"This is not fun".
So yes, Ming was bitten by a snake -- that is a picture of him wearing the dreaded "cone of shame". I wanted to share our experience with you because I know many of you belong to cats too, and might find some of it useful.
Ming was bitten a few days ago; the awful thing is I didn't know exactly when it happened. I could only base it on the condition of the wound when I finally did realise something was amiss. He had been bitten just beneath his lower jaw, and by the time I examined it, there was already pus forming, which suggested the bite had occurred a day or so before, and had gotten contaminated.
Ming has very thick fur, especially round the neck and throat where it forms a ruff, and it almost entirely concealed the wound -- hence the importance of regular grooming! The infected area was almost two inches long and an inch wide, and the flesh was largely red and encrusted with dried blood. The flesh surrounding the pus, however, was almost black, which I figured was dead. The wound was also hard and hot, sure signs that it needed prompt medical attention.
What I did next was to clean the wound with chlorhexidine, an antiseptic which I love. It is a bright blue liquid and comes in large, economical bottles. Chlorhexidine is more effective in killing bacteria than some other disinfectants like iodine, and also has residual effects for some hours after use. Don't use hydrogen peroxide, unless you first dilute it with water (1:5 ratio), and even then, use it only once -- hydrogen peroxide can damage tissue.
Admittedly, I was a little hesitant about using chlorhexidine on a cat, but I felt the need outweighed any risks, and anyway, the vet later assured me that I did do the right thing (I could not get a vet's appointment till the following afternoon). On cleaning the wound as best I could, I discerned one puncture wound clearly, just beneath the gumline, which suggested an attack from below.
Now, through all this you may be wondering how Ming was behaving. Was he listless, drooling, or vomiting, for example? Did he have muscle weakness or laboured breathing? Well actually, no, not at all. He was acting perfectly normal and fine, which was mainly why we hadn't thought anything was wrong with him. He was his usual mellow, nonchalant self, his appetite was as good as ever, and one would never have guessed he had a bloody gaping thing on his chin.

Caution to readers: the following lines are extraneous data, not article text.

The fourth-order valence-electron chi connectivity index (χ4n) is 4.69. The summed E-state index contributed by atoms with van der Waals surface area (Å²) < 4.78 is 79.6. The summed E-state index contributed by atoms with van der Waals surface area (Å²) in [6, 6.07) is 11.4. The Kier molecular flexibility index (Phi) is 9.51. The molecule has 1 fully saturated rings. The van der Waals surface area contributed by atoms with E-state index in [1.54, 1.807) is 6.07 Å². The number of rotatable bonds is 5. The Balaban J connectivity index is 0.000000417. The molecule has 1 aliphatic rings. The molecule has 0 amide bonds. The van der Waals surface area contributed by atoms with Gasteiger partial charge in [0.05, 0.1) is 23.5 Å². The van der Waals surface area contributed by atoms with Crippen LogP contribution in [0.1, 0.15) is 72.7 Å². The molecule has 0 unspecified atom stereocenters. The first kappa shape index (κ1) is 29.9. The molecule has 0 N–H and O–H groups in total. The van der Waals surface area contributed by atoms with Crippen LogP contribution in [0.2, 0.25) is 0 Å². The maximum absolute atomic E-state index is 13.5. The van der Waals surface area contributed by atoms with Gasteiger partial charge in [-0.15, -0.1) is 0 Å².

But of course, you may already know that cats do tend to instinctively hide the fact that they're in pain, so it's good to stay alert to subtler signs of trouble -- like quiet, withdrawn behaviour; refusing to sleep or lie down; and hiding more than usual -- as well as the more obvious signs of hissing, panting, altered gait, etc.
At the vet's, the injured area was shaved, which was when we got a clearer picture of the kind of angle and action that could have resulted in the wound -- the vet then said it was likely a snake. Thank the Lord that whatever snake it had been was not venomous, for we do have a fairly large variety here, including cobras and coral snakes; Ming did still need to be treated for the infection, and get a shot of antibiotics too. The whole experience spurred me to find out more on what to do if one's cat has been bitten by a venomous snake.
What I did already know was that a venomous snake bite usually appears as two small punctures in the skin. Most snake bites in cats are on the head and legs; body bites from poisonous snakes are usually lethal. The symptoms include intense pain, weakness, swelling, shortness of breath, vomiting, and finally paralysis.
If your cat has been bitten, get him or her to the vet as soon as possible. Don't think to put it off till Monday if it's the weekend or a public holiday -- there are 24-hour clinics around; have a list of them handy. Bite and claw wounds especially need medical attention because of infection, and the potential of it spreading into the bloodstream. Abscesses -- or pus that has collected in a cavity from dead body tissue -- will need antibiotics, and, sometimes, surgical draining. Keep your cat still by wrapping it in a blanket, as movement and excitement increases the movement of the venom in the bloodstream toward the heart.
I found this useful information on treating snake bites at DoctorDog.com:
First identify the snake and look at the bite. If the snake is nonpoisonous, cleanse and dress the wound. If it appears that the cat has been bitten by a poisonous snake and if you are within 30 minutes of a veterinary hospital, transport at once.
If unable to get help within 30 minutes, follow these steps:
1. Keep the cat quiet. Venom spreads rapidly if the cat is active. Excitement, exercise, struggling -- all these increase the rate of absorption.
2. If the bite is on the leg, apply a constricting bandage (handkerchief or strip of cloth) between the bite and the cat's heart. You should be able to get a finger beneath the bandage; loosen the bandage for five minutes every hour (italics and asterisk mine)*.
There is more valuable information on treating wounds and handling an injured cat here and here.
* For pete's sake, take my word on this -- be sure to loosen that bandage regularly. Likewise, a tourniquet, used to control bleeding from an artery, must be loosened for a few minutes every half an hour. Trust me, it's bad enough if you're already dealing with a snake bite -- you do not want to also see your cat with a paw that's triple its usual size, nor deal with gangrene and amputation.